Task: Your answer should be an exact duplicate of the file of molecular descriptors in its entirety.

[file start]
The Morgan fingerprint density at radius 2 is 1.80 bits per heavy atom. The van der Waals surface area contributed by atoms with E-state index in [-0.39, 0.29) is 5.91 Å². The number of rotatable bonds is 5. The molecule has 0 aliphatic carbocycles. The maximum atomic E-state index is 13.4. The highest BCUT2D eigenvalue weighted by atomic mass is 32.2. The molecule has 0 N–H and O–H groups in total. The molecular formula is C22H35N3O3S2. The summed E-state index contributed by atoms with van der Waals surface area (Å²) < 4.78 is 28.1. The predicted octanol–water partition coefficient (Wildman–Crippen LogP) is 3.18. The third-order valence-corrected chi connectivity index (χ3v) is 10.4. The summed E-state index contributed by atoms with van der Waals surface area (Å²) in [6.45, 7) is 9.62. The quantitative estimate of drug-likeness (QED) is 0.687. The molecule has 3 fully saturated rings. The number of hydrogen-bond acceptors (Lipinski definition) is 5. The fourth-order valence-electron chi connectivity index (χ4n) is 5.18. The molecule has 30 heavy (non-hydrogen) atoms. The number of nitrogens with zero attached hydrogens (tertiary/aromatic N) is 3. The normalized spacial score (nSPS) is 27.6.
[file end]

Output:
The Morgan fingerprint density at radius 2 is 1.80 bits per heavy atom. The van der Waals surface area contributed by atoms with E-state index in [-0.39, 0.29) is 5.91 Å². The number of rotatable bonds is 5. The molecule has 0 aliphatic carbocycles. The maximum atomic E-state index is 13.4. The highest BCUT2D eigenvalue weighted by atomic mass is 32.2. The molecule has 0 N–H and O–H groups in total. The molecular formula is C22H35N3O3S2. The summed E-state index contributed by atoms with van der Waals surface area (Å²) < 4.78 is 28.1. The predicted octanol–water partition coefficient (Wildman–Crippen LogP) is 3.18. The third-order valence-corrected chi connectivity index (χ3v) is 10.4. The summed E-state index contributed by atoms with van der Waals surface area (Å²) in [6.45, 7) is 9.62. The quantitative estimate of drug-likeness (QED) is 0.687. The molecule has 3 fully saturated rings. The number of hydrogen-bond acceptors (Lipinski definition) is 5. The fourth-order valence-electron chi connectivity index (χ4n) is 5.18. The molecule has 30 heavy (non-hydrogen) atoms. The number of nitrogens with zero attached hydrogens (tertiary/aromatic N) is 3. The normalized spacial score (nSPS) is 27.6.